To save money, many people scavenge windows and doors from older structures that are being torn down. Others shop at their local Habitat for Humanity store, which offers reusable windows, doors, tiles and all other manner of home fixtures for a very inexpensive price. Another big money saver is sweat equity, in other words, doing most of the labor yourself. The more you learn about straw bale building, by reading about it, attending conferences and participating in straw bale building opportunities, the more you will be able to save on labor costs. People who are not pressed for time, and who feel confident in learning the process step by step often build their entire house themselves. Of course, the support of friends and other straw bale aficionados can also take away quite a bit of the cost of construction. You can ask people to help you build the walls, which is a process that may only take one day if you are well organized. If you are knowledgeable enough, or wish to let an instructor use your home as a model, you can save lots of money by using the building of your home as a workshop that other people pay to attend, while they are building your house. That way, not only do you get free labor, but you also get a portion of the fees from the workshop. Whether or not this option will work for you will depend on where you live and what the demand is for straw bale building in your area. Of course, if you are enthusiastic, you can always generate interest and demand!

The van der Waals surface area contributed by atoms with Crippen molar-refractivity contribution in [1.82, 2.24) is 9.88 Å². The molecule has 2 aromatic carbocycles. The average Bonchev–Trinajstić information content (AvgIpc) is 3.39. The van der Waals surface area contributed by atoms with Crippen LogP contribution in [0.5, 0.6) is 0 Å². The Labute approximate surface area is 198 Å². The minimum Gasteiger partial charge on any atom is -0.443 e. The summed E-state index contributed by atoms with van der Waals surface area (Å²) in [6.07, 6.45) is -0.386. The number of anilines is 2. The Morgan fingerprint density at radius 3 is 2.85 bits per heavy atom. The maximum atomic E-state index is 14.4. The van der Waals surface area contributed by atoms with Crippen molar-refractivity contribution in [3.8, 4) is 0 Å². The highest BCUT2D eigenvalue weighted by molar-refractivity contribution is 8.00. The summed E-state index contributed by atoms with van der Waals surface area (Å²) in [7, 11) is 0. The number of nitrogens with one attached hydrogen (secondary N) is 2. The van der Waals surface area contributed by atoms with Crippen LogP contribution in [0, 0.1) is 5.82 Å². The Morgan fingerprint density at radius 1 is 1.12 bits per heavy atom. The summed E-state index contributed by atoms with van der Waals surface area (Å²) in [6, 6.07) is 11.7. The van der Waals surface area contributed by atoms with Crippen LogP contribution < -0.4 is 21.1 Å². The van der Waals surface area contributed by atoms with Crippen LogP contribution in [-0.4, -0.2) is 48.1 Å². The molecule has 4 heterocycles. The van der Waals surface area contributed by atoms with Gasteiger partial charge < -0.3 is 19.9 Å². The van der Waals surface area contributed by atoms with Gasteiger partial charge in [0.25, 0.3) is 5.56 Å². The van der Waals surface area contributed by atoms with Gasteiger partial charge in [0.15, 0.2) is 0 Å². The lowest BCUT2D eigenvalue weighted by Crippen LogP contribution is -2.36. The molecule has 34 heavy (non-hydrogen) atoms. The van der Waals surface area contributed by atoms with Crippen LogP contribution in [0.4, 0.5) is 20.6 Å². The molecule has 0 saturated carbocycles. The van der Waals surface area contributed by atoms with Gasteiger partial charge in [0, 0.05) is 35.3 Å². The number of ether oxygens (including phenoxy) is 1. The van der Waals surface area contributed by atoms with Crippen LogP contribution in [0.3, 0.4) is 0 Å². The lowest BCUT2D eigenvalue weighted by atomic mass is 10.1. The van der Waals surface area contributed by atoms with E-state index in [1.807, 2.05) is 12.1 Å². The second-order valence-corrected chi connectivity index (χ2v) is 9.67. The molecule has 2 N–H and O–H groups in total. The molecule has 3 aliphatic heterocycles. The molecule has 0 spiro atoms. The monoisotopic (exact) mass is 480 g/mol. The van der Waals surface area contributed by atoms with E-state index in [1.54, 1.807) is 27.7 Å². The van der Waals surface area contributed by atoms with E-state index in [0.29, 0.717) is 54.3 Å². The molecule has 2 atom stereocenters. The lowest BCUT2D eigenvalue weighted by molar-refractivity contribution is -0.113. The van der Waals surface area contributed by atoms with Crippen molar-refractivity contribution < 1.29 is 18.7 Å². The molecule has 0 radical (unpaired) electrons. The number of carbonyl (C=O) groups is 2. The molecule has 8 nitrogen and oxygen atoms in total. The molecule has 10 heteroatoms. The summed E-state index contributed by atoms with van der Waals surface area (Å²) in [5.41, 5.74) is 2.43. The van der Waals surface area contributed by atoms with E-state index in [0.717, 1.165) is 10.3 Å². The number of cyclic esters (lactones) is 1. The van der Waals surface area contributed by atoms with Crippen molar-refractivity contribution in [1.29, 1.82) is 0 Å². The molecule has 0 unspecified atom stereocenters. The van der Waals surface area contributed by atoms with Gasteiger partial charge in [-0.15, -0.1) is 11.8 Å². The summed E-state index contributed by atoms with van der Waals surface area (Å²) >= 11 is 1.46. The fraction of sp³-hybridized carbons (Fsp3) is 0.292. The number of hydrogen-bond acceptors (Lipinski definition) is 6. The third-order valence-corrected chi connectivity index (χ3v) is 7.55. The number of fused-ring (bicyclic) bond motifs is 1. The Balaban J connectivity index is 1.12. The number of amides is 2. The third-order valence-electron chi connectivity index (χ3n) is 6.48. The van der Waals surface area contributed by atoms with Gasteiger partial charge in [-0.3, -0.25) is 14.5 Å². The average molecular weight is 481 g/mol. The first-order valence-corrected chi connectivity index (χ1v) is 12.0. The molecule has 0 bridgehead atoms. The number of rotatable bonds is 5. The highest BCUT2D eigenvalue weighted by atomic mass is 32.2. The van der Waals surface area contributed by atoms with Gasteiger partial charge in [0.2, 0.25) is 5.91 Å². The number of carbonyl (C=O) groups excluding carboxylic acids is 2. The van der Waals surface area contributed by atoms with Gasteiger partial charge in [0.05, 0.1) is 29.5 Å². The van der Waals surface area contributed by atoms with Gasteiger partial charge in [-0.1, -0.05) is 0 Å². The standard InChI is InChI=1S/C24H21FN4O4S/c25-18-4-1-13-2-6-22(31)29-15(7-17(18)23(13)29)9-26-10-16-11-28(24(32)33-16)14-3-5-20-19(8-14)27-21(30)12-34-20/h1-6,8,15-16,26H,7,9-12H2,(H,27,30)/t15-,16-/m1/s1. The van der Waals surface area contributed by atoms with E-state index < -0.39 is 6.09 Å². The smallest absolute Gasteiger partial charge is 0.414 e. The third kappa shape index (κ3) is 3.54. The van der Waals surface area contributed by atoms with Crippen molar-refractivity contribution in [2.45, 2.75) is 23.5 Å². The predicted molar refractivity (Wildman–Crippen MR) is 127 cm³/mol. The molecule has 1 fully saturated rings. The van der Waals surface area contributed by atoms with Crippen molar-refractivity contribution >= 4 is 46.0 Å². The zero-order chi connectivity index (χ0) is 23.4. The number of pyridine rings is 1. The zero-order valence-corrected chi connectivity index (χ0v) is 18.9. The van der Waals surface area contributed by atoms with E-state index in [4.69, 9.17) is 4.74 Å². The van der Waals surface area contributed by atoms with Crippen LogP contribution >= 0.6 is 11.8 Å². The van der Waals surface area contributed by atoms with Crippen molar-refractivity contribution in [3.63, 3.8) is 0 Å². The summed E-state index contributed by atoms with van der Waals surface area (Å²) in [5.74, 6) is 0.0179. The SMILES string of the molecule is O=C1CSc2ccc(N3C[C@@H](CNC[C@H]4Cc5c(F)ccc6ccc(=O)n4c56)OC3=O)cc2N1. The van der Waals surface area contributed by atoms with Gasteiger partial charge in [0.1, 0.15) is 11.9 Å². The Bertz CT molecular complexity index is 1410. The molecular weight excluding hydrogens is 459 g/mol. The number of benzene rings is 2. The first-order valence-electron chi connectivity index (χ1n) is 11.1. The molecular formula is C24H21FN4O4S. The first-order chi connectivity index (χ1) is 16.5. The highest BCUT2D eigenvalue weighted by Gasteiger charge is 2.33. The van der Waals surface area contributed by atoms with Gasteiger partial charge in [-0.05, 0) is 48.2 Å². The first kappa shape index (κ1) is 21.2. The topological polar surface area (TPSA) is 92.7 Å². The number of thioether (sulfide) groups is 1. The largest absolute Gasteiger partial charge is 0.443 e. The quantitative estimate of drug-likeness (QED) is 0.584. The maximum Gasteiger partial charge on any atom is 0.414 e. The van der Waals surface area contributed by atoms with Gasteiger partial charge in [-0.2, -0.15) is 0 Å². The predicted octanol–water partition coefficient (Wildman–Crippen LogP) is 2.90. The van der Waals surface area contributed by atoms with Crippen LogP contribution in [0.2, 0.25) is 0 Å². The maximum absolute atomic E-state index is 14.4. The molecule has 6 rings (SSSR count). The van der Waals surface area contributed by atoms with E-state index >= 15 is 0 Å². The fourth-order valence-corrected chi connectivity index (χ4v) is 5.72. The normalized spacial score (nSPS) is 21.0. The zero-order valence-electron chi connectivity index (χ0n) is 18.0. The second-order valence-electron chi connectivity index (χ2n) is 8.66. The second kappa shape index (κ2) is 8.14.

Be creative in selecting the materials for your house. Use resources that are available locally and that are easily transportable. Keep the plumbing and electrical wiring very simple as well, as this can be one of the more costly aspects of building. With large straw bales running around three dollars apiece, the walls themselves are often the cheapest part of building!

There are many additional resources on this subject, both in print and on the Internet. If you do a web search, you can even find free straw bale house plans posted on the Internet, often along with photos of the actual house that has been built from them. Most people who build using straw bales are highly committed to sustainable building, and are usually pretty forthcoming with information. Straw bale building is a perfect example of a do it yourself project that has plenty of support available from a variety of sources. Should you decide to build one of these friendly homes, you will never find yourself alone, wondering what to do next. Be sure to check out the many newsgroups that are available, where people who have already built straw bale houses offer free advice to new builders.

It can be very empowering to learn that you can build your own shelter. Not having a mortgage to pay is a very freeing experience for many, giving people the chance to explore different careers without worrying about finances as much as they would otherwise, or allowing one member of the family to stay home and devote more time to the family or his or her craft. If you are interested in this mode of building, don't hesitate to check out the many resources available. You may find yourself living in the most beautiful house you've ever spent time in, without a mortgage. Who can ask for more?